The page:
More Opinion by The Springboard

THE UPRISING OF THE AMERICAN PARTY "Clearly the voters are engaged right now, at least for sure on the republican side, and what they have concluded is that the republican party has not done their job. Thus, Donald Trump gets their vote."

Friday, September 25, 2009



Each and every second of our lives we are consumers. As the clock ticks away the seconds, minutes, and hours of the day an invisible average is being calculated and recalculated and recalculated again. A long time ago I started to call this my daily consumption rate. It's a number I know is there, even though I'd never, in a gazillion years, be able to have the know-how to actually calculate it. And quite frankly, I don't know why I would want to. That would make me a bit of an obsessive, compulsive, would it not? But just the knowing that it's there makes me more aware of the everyday consumption decisions I make that I know influence it. In many ways, the daily consumption rate is in fact a key element in all of my theories about saving money, and I will refer back to it often.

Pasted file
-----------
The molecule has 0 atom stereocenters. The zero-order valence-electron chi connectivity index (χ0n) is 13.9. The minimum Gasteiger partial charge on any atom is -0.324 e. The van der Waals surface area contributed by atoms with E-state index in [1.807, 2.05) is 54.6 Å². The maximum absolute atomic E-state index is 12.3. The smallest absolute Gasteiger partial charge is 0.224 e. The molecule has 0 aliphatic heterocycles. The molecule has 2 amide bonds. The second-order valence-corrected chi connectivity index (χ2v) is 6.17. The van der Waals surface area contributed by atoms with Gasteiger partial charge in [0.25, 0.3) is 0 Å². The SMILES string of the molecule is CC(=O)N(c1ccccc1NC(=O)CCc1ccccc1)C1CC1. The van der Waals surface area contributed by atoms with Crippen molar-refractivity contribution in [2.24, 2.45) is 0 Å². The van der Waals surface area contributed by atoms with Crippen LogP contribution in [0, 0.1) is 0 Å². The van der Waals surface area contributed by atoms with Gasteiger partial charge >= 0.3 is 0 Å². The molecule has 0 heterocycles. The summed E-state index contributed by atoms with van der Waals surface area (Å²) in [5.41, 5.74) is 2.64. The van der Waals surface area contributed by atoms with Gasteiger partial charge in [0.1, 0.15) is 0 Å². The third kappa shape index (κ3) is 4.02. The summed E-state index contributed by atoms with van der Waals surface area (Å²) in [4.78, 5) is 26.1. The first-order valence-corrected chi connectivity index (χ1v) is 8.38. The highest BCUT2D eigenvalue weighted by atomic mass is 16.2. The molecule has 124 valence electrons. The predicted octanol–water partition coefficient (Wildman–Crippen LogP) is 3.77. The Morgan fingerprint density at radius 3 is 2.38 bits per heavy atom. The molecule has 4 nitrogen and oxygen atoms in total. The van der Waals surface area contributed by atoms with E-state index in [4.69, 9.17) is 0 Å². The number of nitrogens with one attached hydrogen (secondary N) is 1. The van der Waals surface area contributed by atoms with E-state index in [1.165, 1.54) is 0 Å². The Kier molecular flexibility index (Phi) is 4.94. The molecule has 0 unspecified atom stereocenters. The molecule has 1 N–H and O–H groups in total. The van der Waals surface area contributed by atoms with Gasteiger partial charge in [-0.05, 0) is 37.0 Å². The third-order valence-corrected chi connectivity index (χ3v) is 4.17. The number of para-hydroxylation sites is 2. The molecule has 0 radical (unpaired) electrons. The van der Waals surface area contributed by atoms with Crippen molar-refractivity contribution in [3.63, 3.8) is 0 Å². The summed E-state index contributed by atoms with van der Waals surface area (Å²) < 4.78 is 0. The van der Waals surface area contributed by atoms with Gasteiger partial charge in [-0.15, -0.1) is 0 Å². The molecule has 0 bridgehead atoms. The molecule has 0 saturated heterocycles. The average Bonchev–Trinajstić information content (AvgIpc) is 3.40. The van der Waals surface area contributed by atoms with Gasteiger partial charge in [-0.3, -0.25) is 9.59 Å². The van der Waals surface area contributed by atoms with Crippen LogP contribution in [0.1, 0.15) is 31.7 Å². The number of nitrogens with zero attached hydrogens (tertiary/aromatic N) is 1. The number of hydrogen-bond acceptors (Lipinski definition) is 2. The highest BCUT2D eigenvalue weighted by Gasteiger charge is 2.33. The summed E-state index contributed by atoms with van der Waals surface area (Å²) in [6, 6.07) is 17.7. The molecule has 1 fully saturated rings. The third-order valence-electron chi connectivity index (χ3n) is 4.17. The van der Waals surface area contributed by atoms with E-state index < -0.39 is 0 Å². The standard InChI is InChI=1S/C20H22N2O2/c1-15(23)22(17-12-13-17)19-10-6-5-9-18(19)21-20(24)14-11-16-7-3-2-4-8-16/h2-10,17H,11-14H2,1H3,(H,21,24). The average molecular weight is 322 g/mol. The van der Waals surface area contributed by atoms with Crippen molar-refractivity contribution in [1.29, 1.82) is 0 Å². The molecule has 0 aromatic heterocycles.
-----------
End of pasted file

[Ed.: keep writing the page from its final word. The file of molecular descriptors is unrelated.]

Basically, every time I flip on a light switch I'm consuming electricity. Every time I flush a toilet or turn on a faucet I'm consuming water. Every time I eat a sandwich I'm consuming bread, meat, and condiments. There's a cost attached to each and every one of these actions. It adds up to a dollar amount over the course of each day. Fractions of pennies over each and every second.

Of course, you're asking, so what exactly does that have to do with saving? Isn't daily consumption about spending?

Quite simply put; how you spend your money, but more importantly how you consume the items you buy with your spent money is directly related to how you will ultimately save your money.

As a rule, we are a terribly wasteful society. We throw away more useable stuff as a country than the rest of the world combined. I won't even begin to touch on how much food we throw away. But it says a lot about our way of thinking, and also serves to illustrate the cost of our prosperity as a nation. We've taken the opportunity of plentitude for granted, and we're quite literally tossing our money out with the garbage.